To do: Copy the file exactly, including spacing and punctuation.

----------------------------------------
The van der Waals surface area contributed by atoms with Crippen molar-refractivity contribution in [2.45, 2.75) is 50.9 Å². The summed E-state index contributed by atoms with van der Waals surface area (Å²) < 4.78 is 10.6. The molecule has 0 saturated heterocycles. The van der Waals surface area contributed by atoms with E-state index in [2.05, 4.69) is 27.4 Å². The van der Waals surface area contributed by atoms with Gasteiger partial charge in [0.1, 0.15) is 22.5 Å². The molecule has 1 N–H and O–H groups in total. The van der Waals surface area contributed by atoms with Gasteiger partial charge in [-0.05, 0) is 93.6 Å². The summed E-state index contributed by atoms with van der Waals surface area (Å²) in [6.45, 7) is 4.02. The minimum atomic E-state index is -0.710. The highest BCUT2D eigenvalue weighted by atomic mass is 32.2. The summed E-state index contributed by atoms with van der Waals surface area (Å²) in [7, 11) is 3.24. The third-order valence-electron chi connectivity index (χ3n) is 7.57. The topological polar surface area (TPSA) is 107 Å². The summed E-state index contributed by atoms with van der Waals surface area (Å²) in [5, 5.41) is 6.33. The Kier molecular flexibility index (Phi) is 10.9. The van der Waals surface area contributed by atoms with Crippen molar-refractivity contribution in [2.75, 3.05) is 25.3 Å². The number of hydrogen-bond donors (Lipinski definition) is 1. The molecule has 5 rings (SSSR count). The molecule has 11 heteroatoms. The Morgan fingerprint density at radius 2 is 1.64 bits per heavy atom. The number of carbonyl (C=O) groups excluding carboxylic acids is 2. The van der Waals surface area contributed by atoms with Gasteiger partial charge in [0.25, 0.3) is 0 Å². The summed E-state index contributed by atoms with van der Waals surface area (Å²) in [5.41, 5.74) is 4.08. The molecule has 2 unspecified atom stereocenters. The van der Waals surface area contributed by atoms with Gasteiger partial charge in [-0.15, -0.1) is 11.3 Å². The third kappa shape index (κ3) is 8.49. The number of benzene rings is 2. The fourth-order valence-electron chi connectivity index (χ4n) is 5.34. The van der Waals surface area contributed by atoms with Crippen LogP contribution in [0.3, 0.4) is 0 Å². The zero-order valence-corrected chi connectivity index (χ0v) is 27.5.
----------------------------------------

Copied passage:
The van der Waals surface area contributed by atoms with Crippen molar-refractivity contribution in [2.45, 2.75) is 50.9 Å². The summed E-state index contributed by atoms with van der Waals surface area (Å²) < 4.78 is 10.6. The molecule has 0 saturated heterocycles. The van der Waals surface area contributed by atoms with E-state index in [2.05, 4.69) is 27.4 Å². The van der Waals surface area contributed by atoms with Gasteiger partial charge in [0.1, 0.15) is 22.5 Å². The molecule has 1 N–H and O–H groups in total. The van der Waals surface area contributed by atoms with Gasteiger partial charge in [-0.05, 0) is 93.6 Å². The summed E-state index contributed by atoms with van der Waals surface area (Å²) in [6.45, 7) is 4.02. The minimum atomic E-state index is -0.710. The highest BCUT2D eigenvalue weighted by atomic mass is 32.2. The summed E-state index contributed by atoms with van der Waals surface area (Å²) in [7, 11) is 3.24. The third-order valence-electron chi connectivity index (χ3n) is 7.57. The topological polar surface area (TPSA) is 107 Å². The summed E-state index contributed by atoms with van der Waals surface area (Å²) in [5, 5.41) is 6.33. The Kier molecular flexibility index (Phi) is 10.9. The van der Waals surface area contributed by atoms with Crippen molar-refractivity contribution in [2.75, 3.05) is 25.3 Å². The number of hydrogen-bond donors (Lipinski definition) is 1. The molecule has 5 rings (SSSR count). The molecule has 11 heteroatoms. The Morgan fingerprint density at radius 2 is 1.64 bits per heavy atom. The number of carbonyl (C=O) groups excluding carboxylic acids is 2. The van der Waals surface area contributed by atoms with Gasteiger partial charge in [0.25, 0.3) is 0 Å². The summed E-state index contributed by atoms with van der Waals surface area (Å²) in [5.41, 5.74) is 4.08. The molecule has 2 unspecified atom stereocenters. The van der Waals surface area contributed by atoms with Gasteiger partial charge in [-0.15, -0.1) is 11.3 Å². The third kappa shape index (κ3) is 8.49. The number of benzene rings is 2. The fourth-order valence-electron chi connectivity index (χ4n) is 5.34. The van der Waals surface area contributed by atoms with Crippen LogP contribution in [0.3, 0.4) is 0 Å². The zero-order valence-corrected chi connectivity index (χ0v) is 27.5.